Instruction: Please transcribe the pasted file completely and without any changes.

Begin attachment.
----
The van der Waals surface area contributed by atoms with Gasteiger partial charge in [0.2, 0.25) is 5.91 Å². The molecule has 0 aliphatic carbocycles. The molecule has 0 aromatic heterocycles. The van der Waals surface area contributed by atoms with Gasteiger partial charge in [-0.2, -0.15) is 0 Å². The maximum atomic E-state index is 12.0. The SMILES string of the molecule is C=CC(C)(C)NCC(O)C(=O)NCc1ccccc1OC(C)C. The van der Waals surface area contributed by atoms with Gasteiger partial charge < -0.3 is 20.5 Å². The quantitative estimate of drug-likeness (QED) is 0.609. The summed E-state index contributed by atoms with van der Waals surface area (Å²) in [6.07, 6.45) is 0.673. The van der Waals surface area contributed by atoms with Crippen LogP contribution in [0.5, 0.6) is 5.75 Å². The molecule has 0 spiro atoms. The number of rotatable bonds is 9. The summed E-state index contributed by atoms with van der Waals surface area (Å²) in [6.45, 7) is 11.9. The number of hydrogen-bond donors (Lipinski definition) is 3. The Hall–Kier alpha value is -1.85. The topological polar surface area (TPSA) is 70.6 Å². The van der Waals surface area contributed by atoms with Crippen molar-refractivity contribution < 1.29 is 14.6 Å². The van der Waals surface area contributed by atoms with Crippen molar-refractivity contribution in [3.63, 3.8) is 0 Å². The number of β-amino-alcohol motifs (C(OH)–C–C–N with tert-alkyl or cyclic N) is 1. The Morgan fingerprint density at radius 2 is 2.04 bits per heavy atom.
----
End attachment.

The van der Waals surface area contributed by atoms with Gasteiger partial charge in [0.2, 0.25) is 5.91 Å². The molecule has 0 aliphatic carbocycles. The molecule has 0 aromatic heterocycles. The van der Waals surface area contributed by atoms with Gasteiger partial charge in [-0.2, -0.15) is 0 Å². The maximum atomic E-state index is 12.0. The SMILES string of the molecule is C=CC(C)(C)NCC(O)C(=O)NCc1ccccc1OC(C)C. The van der Waals surface area contributed by atoms with Gasteiger partial charge < -0.3 is 20.5 Å². The quantitative estimate of drug-likeness (QED) is 0.609. The summed E-state index contributed by atoms with van der Waals surface area (Å²) in [6.07, 6.45) is 0.673. The van der Waals surface area contributed by atoms with Crippen LogP contribution in [0.5, 0.6) is 5.75 Å². The molecule has 0 spiro atoms. The number of rotatable bonds is 9. The summed E-state index contributed by atoms with van der Waals surface area (Å²) in [6.45, 7) is 11.9. The number of hydrogen-bond donors (Lipinski definition) is 3. The Hall–Kier alpha value is -1.85. The topological polar surface area (TPSA) is 70.6 Å². The van der Waals surface area contributed by atoms with Crippen molar-refractivity contribution < 1.29 is 14.6 Å². The van der Waals surface area contributed by atoms with Crippen molar-refractivity contribution in [3.63, 3.8) is 0 Å². The number of β-amino-alcohol motifs (C(OH)–C–C–N with tert-alkyl or cyclic N) is 1. The Morgan fingerprint density at radius 2 is 2.04 bits per heavy atom.